1986. Edited by Jeremy A. Sabloff and E. Wyllys Andrews V
In light of new and expanding research, the contributors to this volume premise that the relationship of Classic to Postclassic in the Northern and Southern Maya Lowlands is much more complex than was traditionally thought. The essays offer a useful introduction to current thought regarding the development of Lowland Maya civilization after the collapse of the Classic Period in the South.
2015. Edited by Bonnie Martin and James F. Brooks
This volume has brought together scholars from anthropology, history, psychology, and ethnic studies to share their original research into the lesser known stories of slavery in North America and reveal surprising parallels among slave cultures across the continent.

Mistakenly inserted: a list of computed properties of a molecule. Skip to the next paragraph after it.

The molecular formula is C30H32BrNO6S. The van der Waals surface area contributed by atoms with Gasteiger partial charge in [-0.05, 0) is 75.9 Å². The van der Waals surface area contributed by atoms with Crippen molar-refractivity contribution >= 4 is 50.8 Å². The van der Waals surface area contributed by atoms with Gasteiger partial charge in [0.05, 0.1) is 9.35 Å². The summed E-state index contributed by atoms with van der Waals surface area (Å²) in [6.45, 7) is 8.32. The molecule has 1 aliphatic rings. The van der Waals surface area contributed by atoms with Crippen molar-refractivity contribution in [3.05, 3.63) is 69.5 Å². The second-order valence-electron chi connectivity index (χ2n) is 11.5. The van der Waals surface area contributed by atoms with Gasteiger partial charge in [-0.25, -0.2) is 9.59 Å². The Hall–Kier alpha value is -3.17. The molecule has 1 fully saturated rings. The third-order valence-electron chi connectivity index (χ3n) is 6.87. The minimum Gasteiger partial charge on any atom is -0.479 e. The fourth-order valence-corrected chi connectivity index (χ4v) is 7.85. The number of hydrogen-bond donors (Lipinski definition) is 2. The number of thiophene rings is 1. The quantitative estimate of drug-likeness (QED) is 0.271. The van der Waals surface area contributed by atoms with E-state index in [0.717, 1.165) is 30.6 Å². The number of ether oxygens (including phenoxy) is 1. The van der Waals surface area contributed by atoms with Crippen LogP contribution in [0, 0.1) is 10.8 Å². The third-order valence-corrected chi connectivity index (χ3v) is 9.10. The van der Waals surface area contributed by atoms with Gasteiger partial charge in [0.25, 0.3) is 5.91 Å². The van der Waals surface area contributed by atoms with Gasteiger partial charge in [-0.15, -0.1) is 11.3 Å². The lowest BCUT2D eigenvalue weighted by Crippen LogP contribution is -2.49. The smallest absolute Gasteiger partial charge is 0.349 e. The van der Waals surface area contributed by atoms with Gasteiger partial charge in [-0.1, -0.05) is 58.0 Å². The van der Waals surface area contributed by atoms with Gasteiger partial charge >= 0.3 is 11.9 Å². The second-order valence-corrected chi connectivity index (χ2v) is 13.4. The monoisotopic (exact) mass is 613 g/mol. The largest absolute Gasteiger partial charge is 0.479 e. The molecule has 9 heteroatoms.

1981. Edited by Wendy Ashmore
This book is a series of essays that offers a framework for the study of lowland Maya settlement patterns, surveying the range of interpretive ideas about ancient Maya remains. Suggesting hypotheses to guide future research, the articles discuss historical, geographical, chronological, and theoretical matters.
2015. Edited by Timothy R. Pauketat and Susan M. Alt
The eighth volume in the award-winning Popular Archaeology Series, introduces a key historical period in pre-Columbian eastern North America — the “Mississippian” era — via a series of colorful chapters on places, practices, and peoples written from Native American and non-Native perspectives on the past.
2006. Edited by David Grant Noble
This book showcases new findings about the region’s prehistory, environment, and archaeological history, from newly discovered reservoir systems on Mesa Verde to astronomical alignments at Yellow Jacket Pueblo.
2010. Edited by Margaret C. Nelson and Michelle Hegmon
Beginning with an overview of the abrupt change in lifestyle that launched the distinctive Mimbres culture, the book explores the lives of men and women, their sustenance, the changing nature of leadership, and the possible meanings of their dramatic pottery designs.